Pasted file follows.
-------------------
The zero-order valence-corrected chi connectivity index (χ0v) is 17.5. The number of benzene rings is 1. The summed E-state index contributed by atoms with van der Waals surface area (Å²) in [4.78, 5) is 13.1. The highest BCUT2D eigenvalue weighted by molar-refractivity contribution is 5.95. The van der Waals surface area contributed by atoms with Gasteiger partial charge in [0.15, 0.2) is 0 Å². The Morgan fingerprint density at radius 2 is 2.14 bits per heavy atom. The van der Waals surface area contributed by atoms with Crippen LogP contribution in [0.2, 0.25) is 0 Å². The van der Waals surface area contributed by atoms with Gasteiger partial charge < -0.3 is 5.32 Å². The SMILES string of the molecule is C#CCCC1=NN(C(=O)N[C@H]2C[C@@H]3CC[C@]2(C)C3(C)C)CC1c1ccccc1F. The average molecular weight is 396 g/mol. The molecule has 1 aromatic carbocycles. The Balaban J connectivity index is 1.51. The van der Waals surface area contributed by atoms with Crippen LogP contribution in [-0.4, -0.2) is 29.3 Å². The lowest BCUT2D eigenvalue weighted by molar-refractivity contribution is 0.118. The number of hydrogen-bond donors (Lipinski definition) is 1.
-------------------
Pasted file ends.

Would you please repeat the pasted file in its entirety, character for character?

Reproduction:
The zero-order valence-corrected chi connectivity index (χ0v) is 17.5. The number of benzene rings is 1. The summed E-state index contributed by atoms with van der Waals surface area (Å²) in [4.78, 5) is 13.1. The highest BCUT2D eigenvalue weighted by molar-refractivity contribution is 5.95. The van der Waals surface area contributed by atoms with Gasteiger partial charge in [0.15, 0.2) is 0 Å². The Morgan fingerprint density at radius 2 is 2.14 bits per heavy atom. The van der Waals surface area contributed by atoms with Crippen LogP contribution in [0.2, 0.25) is 0 Å². The van der Waals surface area contributed by atoms with Gasteiger partial charge < -0.3 is 5.32 Å². The SMILES string of the molecule is C#CCCC1=NN(C(=O)N[C@H]2C[C@@H]3CC[C@]2(C)C3(C)C)CC1c1ccccc1F. The average molecular weight is 396 g/mol. The molecule has 1 aromatic carbocycles. The Balaban J connectivity index is 1.51. The van der Waals surface area contributed by atoms with Crippen LogP contribution in [-0.4, -0.2) is 29.3 Å². The lowest BCUT2D eigenvalue weighted by molar-refractivity contribution is 0.118. The number of hydrogen-bond donors (Lipinski definition) is 1.